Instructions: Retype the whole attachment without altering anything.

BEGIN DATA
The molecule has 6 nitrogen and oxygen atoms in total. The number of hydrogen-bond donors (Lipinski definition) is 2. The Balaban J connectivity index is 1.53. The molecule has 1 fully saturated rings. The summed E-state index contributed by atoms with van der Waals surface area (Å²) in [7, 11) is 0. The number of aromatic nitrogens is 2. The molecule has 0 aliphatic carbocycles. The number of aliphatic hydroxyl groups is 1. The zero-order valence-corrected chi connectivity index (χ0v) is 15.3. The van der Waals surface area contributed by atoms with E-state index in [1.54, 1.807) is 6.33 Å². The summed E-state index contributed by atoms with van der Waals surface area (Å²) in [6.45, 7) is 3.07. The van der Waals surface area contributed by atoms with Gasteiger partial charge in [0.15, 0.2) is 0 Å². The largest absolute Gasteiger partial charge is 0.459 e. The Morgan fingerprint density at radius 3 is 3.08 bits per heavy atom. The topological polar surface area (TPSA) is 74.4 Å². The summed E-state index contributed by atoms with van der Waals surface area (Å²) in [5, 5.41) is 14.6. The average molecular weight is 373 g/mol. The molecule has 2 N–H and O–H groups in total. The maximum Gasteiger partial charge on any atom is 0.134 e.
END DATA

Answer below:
The molecule has 6 nitrogen and oxygen atoms in total. The number of hydrogen-bond donors (Lipinski definition) is 2. The Balaban J connectivity index is 1.53. The molecule has 1 fully saturated rings. The summed E-state index contributed by atoms with van der Waals surface area (Å²) in [7, 11) is 0. The number of aromatic nitrogens is 2. The molecule has 0 aliphatic carbocycles. The number of aliphatic hydroxyl groups is 1. The zero-order valence-corrected chi connectivity index (χ0v) is 15.3. The van der Waals surface area contributed by atoms with E-state index in [1.54, 1.807) is 6.33 Å². The summed E-state index contributed by atoms with van der Waals surface area (Å²) in [6.45, 7) is 3.07. The van der Waals surface area contributed by atoms with Gasteiger partial charge in [0.15, 0.2) is 0 Å². The largest absolute Gasteiger partial charge is 0.459 e. The Morgan fingerprint density at radius 3 is 3.08 bits per heavy atom. The topological polar surface area (TPSA) is 74.4 Å². The summed E-state index contributed by atoms with van der Waals surface area (Å²) in [5, 5.41) is 14.6. The average molecular weight is 373 g/mol. The molecule has 2 N–H and O–H groups in total. The maximum Gasteiger partial charge on any atom is 0.134 e.